Before banging out my own take on “Top Gun: Maverick” a few weeks back, I checked out other reviews. Most were raves. The big outlier was Leo Robson’s notice at the left-wing New Statesman, which was less a critical assessment of the new film than a polemic about the “avid Red-baiter” who was president when the original “Top Gun” came out in 1986 (and when Robson was not yet born).
Red-baiter? What a tame label for the man whose policies brought the Soviet Union crashing down and freed the captive states of Eastern Europe!
“Top Gun,” sneered Robson, exuded a “loathing of abroad” that, he thinks, typified the Reagan era. No, Reagan didn’t loathe “abroad”—he loathed Communism. Robson went on to quote from a memoir, Movie Nights with the Reagans—which he contemptuously described as “dewy”—wherein Mark Weinberg, who worked as Reagan’s assistant press secretary, writes that the Gipper appreciated the “unabashedly pro-military” “Top Gun” and that the movie helped America get over Vietnam.
After reading Robson’s piece, I knew what to do: I immediately ordered Movie Nights with the Reagans. Published in 2018, it’s described on Amazon as “an intimate, behind-the-scenes look inside the Reagan presidency—told through the movies they watched together every week at Camp David.” How could this not be loads of fun? And how come I’d never heard of it?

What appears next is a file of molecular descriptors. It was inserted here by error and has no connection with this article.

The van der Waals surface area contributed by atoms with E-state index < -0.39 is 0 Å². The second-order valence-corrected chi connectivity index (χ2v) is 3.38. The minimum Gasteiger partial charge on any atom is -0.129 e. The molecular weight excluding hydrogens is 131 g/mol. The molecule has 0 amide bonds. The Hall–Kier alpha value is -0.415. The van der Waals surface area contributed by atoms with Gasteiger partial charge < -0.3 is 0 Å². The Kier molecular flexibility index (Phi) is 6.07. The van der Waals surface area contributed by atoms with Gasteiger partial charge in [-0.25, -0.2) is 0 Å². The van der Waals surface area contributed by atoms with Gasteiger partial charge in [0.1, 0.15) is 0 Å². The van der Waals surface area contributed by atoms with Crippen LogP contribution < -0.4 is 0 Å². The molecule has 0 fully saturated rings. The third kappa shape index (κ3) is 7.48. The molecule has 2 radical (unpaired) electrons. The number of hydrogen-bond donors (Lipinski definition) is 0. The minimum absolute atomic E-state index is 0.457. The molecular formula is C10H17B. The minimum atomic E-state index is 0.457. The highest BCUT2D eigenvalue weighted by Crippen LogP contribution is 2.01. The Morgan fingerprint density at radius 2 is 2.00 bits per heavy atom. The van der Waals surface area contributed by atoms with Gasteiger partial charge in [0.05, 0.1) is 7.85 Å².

Well, the book arrived. And yep, it’s a fun read. In the opening pages, Weinberg explains that he was one of a small number of lucky staffers who almost always accompanied the Reagans when they went to Camp David for the weekend, and who had standing invitations to join them when they screened movies—some of them recent releases, some of them “golden oldies”—after dinner. Weinberg gives us glimpses of the Reagans’ reactions to some of these films. During “E.T.,” for example, “the president seemed enchanted,” and at the end “both he and the First Lady were crying.”
But for the most part, Weinberg uses the movies thematically. Case in point: the George Burns comedy “Oh, God! Book II” serves as a springboard for some reflections on Reagan’s faith. If you’re old enough, you’ll remember that the media frequently mocked the Gipper’s professions of piety because he wasn’t a regular churchgoer. In fact he told Weinberg more than once “that one of his biggest regrets about life in the White House was his inability to attend regular Sunday worship services,” because—characteristically—he didn’t want to inconvenience fellow congregants by forcing them “to pass through metal detectors” or to endanger them in case malefactors should try to take him out while he was in prayer.
Similarly, the feminist farce “9 to 5” provides Weinberg with an opportunity to discuss Reagan’s attitude toward women. Yes, he had old-fashioned manners, always insisting that women precede him when entering a room and never telling an off-color joke in mixed company. But although the media depicted him as an enemy of women’s rights, he “never judged people on the basis of gender” and, in fact, “those who influenced him the most—and those for whom he had the greatest respect and relied upon most heavily—were women,” first and foremost his wife and Margaret Thatcher.
In the “9 to 5” chapter, by the way, Weinberg clears up a decades-long misconception for me. I’d always been under the impression that “Just Say No” was the official slogan of Nancy’s anti-drug crusade; as Weinberg notes, the media came up with that label, as a way of making her approach seem simplistic. There’s nothing original, then, about the media’s current “Don’t Say Gay” fiction.